billthecat wrote:
siamond wrote:Personally, I am very impressed by the Life Strategy funds. Those are the ultimate 'set and forget' funds imho. The target-date funds going down to 30/70 are just a disaster in the making if you ask me (they definitely backtest VERY poorly).
How do you backtest a fund that changes over time?
Not with the Simba spreadsheet, which is hard-wired for fixed allocations. But with a custom spreadsheet, this isn't hard to do. I don't have anything ready to be shared publicly though, I was referring to private experiments of mine (and others).
billthecat wrote:Why do they backtest poorly given the conventional wisdom of slowly moving to a higher bond position to reduce risk / volatility?
Well, you will find that quite a few people on this board would challenge this 'conventional wisdom', and would much prefer staying with a fixed asset allocation for good. To be fair, the 'conventional wisdom' is not about cold hard numbers. It's really about behavior and psychology. It kind of makes the assumption that older people may have enough money to allow less stocks in their portfolio, while not necessarily be able (or willing) to deal with high(er) volatility any more. If those assumptions are true, then why not reducing your stock exposure. But you really don't have to...

This being said, going to 60/40 or 50/50 is one thing (and that's perfectly reasonable for many people), while going to 30/70 is another (that is quite extreme, and can really backfire after a couple of decades of retirement - this is what I was alluding to).

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Re: Backtesting some robo-advisers asset allocations

Post by siamond » Wed Aug 02, 2017 12:17 am

in_reality wrote:First, why is cash at 0%? Schwab pays according to the average money market return. Vanguard has the 10 year Money Market Funds Average 0.47%. see https://www.rate-watch.com/national-averages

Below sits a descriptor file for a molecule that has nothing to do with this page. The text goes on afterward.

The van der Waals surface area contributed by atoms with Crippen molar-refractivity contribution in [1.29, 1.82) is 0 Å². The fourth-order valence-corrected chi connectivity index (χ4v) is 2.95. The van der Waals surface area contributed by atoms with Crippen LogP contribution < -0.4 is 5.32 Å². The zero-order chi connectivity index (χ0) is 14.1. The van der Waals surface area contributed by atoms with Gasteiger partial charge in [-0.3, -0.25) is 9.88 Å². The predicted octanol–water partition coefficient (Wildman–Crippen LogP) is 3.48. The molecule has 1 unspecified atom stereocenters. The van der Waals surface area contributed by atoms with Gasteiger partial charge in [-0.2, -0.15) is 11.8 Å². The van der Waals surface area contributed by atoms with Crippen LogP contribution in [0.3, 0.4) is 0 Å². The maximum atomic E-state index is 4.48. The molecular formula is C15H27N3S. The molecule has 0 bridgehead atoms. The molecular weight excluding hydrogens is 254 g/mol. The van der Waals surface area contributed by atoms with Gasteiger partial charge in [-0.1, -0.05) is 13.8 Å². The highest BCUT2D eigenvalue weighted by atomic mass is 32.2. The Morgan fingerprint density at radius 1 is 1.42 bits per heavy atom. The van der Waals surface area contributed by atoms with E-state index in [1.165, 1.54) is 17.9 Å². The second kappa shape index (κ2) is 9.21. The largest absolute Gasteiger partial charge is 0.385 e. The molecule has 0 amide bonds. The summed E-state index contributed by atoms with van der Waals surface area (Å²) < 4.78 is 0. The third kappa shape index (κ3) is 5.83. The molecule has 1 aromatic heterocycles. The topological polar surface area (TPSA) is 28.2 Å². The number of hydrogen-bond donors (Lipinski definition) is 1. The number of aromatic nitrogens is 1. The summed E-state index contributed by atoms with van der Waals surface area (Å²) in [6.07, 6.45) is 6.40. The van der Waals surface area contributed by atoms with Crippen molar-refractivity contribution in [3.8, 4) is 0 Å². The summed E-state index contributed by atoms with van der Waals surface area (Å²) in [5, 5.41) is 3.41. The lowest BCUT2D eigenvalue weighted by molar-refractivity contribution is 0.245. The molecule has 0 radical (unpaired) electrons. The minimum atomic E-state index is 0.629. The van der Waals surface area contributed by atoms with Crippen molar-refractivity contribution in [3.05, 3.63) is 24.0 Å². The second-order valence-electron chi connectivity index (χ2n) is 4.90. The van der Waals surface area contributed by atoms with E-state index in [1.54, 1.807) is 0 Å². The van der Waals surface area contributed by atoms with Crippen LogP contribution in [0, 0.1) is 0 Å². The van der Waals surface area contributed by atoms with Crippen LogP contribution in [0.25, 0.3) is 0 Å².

Yes, you are absolutely correct, my bad. I actually realized my mistake 30 minutes ago - see the EDIT to my answer to jbolden. SIP still doesn't fare very well when I correct this mistake, but certainly better than in my first test. This is why I asked for feedback! :wink:
in_reality wrote:Also, why is it important to break US stocks down into small value, but not important for international? OK lack of data. But SIP does give small value international developed exposure. It also gives emerging value exposure (large and mid-cap too).
And there is no such historical data that I am aware of. I made clear in this post that I had to make a few choices like that. I seriously doubt this changes the big picture though.
in_reality wrote:OK so EFV is your proxy. Well here are actually returns Jan 2009 - Jul 2017.

Fund / CAGR / STDEV
EFV / 7.14% / 19.09%
*SFILX / 13.12% / 16.98%
*SFL / 8.66% / 19.47%

*SFS Schwab Fundamental Small Cap International
*SFL Schwab Fundamental Large Cap International

Schwab Fundamental Small Cap International has had about a 2% higher CAGR during the life of Vanguard FTSE All-World Ex-US Small-Cap Index Fund Investor Shs (VFSVX).

Schwab Fundamental Emerging has had about a 1% lower CAGR compared to VEIEX (over Schwab's lifetime).
Ok, so I guess you're a smart beta believer. Fair enough, I respect that. Please appreciate that eight years of over performance doesn't demonstrate much though (heck, small value underperformed TSM for *decades* in the past). I am not saying you're wrong, mind you, I am just saying we don't have the proper historical data to assess the past on a significant enough time period (i.e. several decades), nor to backtest. Plus new strategies have this tendency of doing well to begin with, then falter. Future will tell. Your point is well taken, though.
Last edited by siamond on Wed Aug 02, 2017 12:22 am, edited 1 time in total.

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Re: Backtesting some robo-advisers asset allocations

Post by billthecat » Wed Aug 02, 2017 12:20 am

siamond wrote: Well, you will find that quite a few people on this board would challenge this 'conventional wisdom', and would much prefer staying with a fixed asset allocation for good.
OK. That's interesting. Didn't Jack Bogle himself say age in bonds? Not that you have to follow Bogle to be on bogleheads.org.

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Re: Backtesting some robo-advisers asset allocations

Post by in_reality » Wed Aug 02, 2017 1:39 am

siamond wrote: Ok, so I guess you're a smart beta believer. Fair enough, I respect that. Please appreciate that eight years of over performance doesn't demonstrate much though (heck, small value underperformed TSM for *decades* in the past). I am not saying you're wrong, mind you, I am just saying we don't have the proper historical data to assess the past on a significant enough time period (i.e. several decades), nor to backtest. Plus new strategies have this tendency of doing well to begin with, then falter. Future will tell. Your point is well taken, though.